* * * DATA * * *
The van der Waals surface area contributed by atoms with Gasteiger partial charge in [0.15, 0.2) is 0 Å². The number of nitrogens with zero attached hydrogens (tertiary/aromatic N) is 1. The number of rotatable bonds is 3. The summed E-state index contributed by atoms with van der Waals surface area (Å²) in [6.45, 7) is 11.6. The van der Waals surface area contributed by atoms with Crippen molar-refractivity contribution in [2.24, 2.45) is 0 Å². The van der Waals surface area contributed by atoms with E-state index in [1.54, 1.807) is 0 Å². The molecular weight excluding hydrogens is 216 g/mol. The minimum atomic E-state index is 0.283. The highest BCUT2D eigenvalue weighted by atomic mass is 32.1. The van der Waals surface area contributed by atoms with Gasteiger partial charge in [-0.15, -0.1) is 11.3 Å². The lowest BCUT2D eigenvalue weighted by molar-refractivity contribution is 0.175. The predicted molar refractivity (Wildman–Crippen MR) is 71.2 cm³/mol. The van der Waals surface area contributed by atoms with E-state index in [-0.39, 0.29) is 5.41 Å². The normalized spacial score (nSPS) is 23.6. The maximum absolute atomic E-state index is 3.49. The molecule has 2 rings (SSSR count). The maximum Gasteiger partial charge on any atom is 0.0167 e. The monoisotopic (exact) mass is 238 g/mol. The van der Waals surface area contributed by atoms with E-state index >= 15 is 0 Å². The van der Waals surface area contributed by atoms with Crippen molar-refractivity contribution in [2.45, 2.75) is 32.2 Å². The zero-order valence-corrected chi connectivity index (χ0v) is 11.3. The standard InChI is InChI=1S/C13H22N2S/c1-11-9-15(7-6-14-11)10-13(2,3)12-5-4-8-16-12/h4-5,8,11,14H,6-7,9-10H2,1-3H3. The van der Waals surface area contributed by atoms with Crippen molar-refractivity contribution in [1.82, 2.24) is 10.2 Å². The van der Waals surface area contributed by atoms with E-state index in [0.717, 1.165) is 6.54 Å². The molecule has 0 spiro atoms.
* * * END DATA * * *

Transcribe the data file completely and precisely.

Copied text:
The van der Waals surface area contributed by atoms with Gasteiger partial charge in [0.15, 0.2) is 0 Å². The number of nitrogens with zero attached hydrogens (tertiary/aromatic N) is 1. The number of rotatable bonds is 3. The summed E-state index contributed by atoms with van der Waals surface area (Å²) in [6.45, 7) is 11.6. The van der Waals surface area contributed by atoms with Crippen molar-refractivity contribution in [2.24, 2.45) is 0 Å². The van der Waals surface area contributed by atoms with E-state index in [1.54, 1.807) is 0 Å². The molecular weight excluding hydrogens is 216 g/mol. The minimum atomic E-state index is 0.283. The highest BCUT2D eigenvalue weighted by atomic mass is 32.1. The van der Waals surface area contributed by atoms with Gasteiger partial charge in [-0.15, -0.1) is 11.3 Å². The lowest BCUT2D eigenvalue weighted by molar-refractivity contribution is 0.175. The predicted molar refractivity (Wildman–Crippen MR) is 71.2 cm³/mol. The van der Waals surface area contributed by atoms with E-state index in [-0.39, 0.29) is 5.41 Å². The normalized spacial score (nSPS) is 23.6. The maximum absolute atomic E-state index is 3.49. The molecule has 2 rings (SSSR count). The maximum Gasteiger partial charge on any atom is 0.0167 e. The monoisotopic (exact) mass is 238 g/mol. The van der Waals surface area contributed by atoms with E-state index >= 15 is 0 Å². The van der Waals surface area contributed by atoms with Crippen molar-refractivity contribution in [2.45, 2.75) is 32.2 Å². The zero-order valence-corrected chi connectivity index (χ0v) is 11.3. The standard InChI is InChI=1S/C13H22N2S/c1-11-9-15(7-6-14-11)10-13(2,3)12-5-4-8-16-12/h4-5,8,11,14H,6-7,9-10H2,1-3H3. The van der Waals surface area contributed by atoms with Crippen molar-refractivity contribution in [1.82, 2.24) is 10.2 Å². The van der Waals surface area contributed by atoms with E-state index in [0.717, 1.165) is 6.54 Å². The molecule has 0 spiro atoms.